The Man Booker International Prize, awarded annually to the best in translated fiction, announced the longlist of 13 novels vying for the prize, including novels by previous Man Booker winners Han Kang (2016) and László Krasznahorkai (2015). The longlist was selected from 108 submissions by a jury that includes author and jury chair Lisa Appignanesi, authors Michael Hofmann, Hari Kunzru, and Helen Oyeyemi, and journalist Tim Martin. In addition to new novels by previous Man Booker prize winners Kang (The White Book) and Krasznahorkai (The World Goes On), the list includes works by Admed Saadawi (Frankenstein in Baghad), Javier Cerfas (The Imposter), and Jenny Erpenbeck (Go, Went, Gone). The 13 books on the longlist have been translated from 10 different languages from Europe, Asia, South America and the Middle East. on May 22 at the Victoria & Albert Museum in London. The complete longlist can be found here:

Reni Eddo-Lodge won the £1,000 (about $1,390) Jhalak Prize for Book of the Year by a Writer of Colour, which celebrates works by British/British resident BAME authors, for Why I’m No Longer Talking to White People About Race (Bloomsbury Circus). This year’s winner also received a trophy designed by ceramics artist Chris Bramble and made possible by the support of novelist Dorothy Koomson.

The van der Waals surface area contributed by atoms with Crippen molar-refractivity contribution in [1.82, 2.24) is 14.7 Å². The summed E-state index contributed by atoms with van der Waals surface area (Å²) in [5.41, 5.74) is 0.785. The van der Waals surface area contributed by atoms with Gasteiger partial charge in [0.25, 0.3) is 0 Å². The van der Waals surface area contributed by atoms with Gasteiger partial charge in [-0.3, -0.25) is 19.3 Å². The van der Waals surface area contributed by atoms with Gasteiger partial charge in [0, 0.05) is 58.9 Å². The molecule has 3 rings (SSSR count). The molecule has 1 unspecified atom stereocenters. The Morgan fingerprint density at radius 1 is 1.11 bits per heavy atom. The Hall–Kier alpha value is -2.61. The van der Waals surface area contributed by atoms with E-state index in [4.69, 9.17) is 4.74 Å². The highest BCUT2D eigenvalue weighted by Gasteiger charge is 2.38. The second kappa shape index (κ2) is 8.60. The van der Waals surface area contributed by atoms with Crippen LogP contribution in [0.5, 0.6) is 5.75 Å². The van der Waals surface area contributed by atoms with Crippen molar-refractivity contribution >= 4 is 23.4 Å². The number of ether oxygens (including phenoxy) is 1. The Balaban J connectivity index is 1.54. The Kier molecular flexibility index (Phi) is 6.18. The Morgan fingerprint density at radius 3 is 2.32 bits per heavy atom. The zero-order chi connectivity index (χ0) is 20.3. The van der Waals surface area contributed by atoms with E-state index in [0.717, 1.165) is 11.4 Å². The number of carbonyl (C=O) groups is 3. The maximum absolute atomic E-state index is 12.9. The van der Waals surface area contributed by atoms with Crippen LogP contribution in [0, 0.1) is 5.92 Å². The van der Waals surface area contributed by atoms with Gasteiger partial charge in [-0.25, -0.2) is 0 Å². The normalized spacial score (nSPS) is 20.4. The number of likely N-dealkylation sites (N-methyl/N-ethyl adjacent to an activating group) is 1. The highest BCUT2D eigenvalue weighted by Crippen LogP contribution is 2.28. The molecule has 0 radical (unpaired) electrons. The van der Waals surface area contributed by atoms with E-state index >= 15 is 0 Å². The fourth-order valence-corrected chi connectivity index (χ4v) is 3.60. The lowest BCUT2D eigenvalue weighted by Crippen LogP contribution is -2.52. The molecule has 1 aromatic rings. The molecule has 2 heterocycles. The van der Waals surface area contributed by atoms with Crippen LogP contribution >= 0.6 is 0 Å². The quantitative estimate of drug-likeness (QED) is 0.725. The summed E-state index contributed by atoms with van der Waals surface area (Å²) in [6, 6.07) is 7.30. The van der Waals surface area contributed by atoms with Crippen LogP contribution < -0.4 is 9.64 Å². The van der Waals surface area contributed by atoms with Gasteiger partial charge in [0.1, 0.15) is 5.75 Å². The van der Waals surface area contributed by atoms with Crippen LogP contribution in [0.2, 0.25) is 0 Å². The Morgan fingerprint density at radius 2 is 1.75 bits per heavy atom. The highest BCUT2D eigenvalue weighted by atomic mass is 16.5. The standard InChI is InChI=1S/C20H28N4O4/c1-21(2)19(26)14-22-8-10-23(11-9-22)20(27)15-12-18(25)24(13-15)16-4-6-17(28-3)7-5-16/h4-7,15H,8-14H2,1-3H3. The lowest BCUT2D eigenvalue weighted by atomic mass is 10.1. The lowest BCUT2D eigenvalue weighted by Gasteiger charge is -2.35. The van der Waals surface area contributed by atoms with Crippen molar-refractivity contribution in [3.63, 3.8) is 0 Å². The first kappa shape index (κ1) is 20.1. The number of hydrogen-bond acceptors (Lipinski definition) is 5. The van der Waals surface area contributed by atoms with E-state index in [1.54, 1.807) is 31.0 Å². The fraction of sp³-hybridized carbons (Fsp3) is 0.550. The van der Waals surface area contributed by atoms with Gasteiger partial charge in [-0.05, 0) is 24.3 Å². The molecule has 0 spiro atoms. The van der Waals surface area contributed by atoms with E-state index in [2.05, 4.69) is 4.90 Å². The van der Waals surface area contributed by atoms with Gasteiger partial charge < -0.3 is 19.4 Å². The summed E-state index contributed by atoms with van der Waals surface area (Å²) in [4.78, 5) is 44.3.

Contemporary works by leading and emerging Australian writers have been shortlisted for the 2018 NSW Premier’s Literary Awards. Thirty judges considered almost 600 entries across 10 prize categories, with $295,000 in prize money to be awarded – making these the richest state-funded literary awards in the country. The winners will be announced at the State Library on Monday 30 April 2018 as part of the Sydney Writers’ Festival. The full list of shortlisted titles, many of which have been reviewed in the past year on Compulsive Reader, can be found here: